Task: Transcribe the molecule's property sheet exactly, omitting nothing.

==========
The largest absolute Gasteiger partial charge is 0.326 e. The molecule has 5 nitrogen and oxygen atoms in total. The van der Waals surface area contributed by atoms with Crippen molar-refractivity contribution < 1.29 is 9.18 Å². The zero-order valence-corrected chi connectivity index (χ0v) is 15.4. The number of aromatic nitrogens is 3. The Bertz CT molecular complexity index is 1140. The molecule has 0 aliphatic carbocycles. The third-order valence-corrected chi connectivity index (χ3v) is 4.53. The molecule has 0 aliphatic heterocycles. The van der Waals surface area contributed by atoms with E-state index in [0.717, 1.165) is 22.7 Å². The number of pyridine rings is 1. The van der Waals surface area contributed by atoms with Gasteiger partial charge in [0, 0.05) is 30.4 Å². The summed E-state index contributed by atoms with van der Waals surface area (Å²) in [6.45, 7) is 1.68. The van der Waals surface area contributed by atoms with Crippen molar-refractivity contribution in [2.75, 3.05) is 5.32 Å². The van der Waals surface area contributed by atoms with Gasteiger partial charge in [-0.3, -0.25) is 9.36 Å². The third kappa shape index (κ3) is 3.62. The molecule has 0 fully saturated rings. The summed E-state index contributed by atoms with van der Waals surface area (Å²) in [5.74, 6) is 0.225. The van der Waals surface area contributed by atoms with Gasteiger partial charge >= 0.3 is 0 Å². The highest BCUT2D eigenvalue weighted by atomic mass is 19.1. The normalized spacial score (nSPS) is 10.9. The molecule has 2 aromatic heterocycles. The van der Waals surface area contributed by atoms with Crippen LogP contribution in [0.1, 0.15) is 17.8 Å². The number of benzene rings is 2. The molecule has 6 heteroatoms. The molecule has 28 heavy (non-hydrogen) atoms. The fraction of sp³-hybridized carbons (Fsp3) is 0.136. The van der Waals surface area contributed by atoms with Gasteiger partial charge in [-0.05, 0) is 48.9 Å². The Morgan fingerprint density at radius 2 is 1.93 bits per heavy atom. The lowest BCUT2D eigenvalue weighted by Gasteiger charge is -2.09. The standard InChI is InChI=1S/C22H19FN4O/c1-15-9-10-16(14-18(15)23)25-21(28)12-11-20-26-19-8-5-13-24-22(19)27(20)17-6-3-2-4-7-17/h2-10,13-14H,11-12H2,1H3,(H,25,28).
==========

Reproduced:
The largest absolute Gasteiger partial charge is 0.326 e. The molecule has 5 nitrogen and oxygen atoms in total. The van der Waals surface area contributed by atoms with Crippen molar-refractivity contribution < 1.29 is 9.18 Å². The zero-order valence-corrected chi connectivity index (χ0v) is 15.4. The number of aromatic nitrogens is 3. The Bertz CT molecular complexity index is 1140. The molecule has 0 aliphatic carbocycles. The third-order valence-corrected chi connectivity index (χ3v) is 4.53. The molecule has 0 aliphatic heterocycles. The van der Waals surface area contributed by atoms with E-state index in [0.717, 1.165) is 22.7 Å². The number of pyridine rings is 1. The van der Waals surface area contributed by atoms with Gasteiger partial charge in [0, 0.05) is 30.4 Å². The summed E-state index contributed by atoms with van der Waals surface area (Å²) in [6.45, 7) is 1.68. The van der Waals surface area contributed by atoms with Crippen molar-refractivity contribution in [2.75, 3.05) is 5.32 Å². The van der Waals surface area contributed by atoms with Gasteiger partial charge in [-0.3, -0.25) is 9.36 Å². The third kappa shape index (κ3) is 3.62. The molecule has 0 fully saturated rings. The summed E-state index contributed by atoms with van der Waals surface area (Å²) in [5.74, 6) is 0.225. The van der Waals surface area contributed by atoms with Gasteiger partial charge >= 0.3 is 0 Å². The highest BCUT2D eigenvalue weighted by atomic mass is 19.1. The normalized spacial score (nSPS) is 10.9. The molecule has 2 aromatic heterocycles. The van der Waals surface area contributed by atoms with Crippen LogP contribution in [0.1, 0.15) is 17.8 Å². The number of benzene rings is 2. The molecule has 6 heteroatoms. The molecule has 28 heavy (non-hydrogen) atoms. The fraction of sp³-hybridized carbons (Fsp3) is 0.136. The van der Waals surface area contributed by atoms with Gasteiger partial charge in [-0.05, 0) is 48.9 Å². The Morgan fingerprint density at radius 2 is 1.93 bits per heavy atom. The lowest BCUT2D eigenvalue weighted by Gasteiger charge is -2.09. The standard InChI is InChI=1S/C22H19FN4O/c1-15-9-10-16(14-18(15)23)25-21(28)12-11-20-26-19-8-5-13-24-22(19)27(20)17-6-3-2-4-7-17/h2-10,13-14H,11-12H2,1H3,(H,25,28).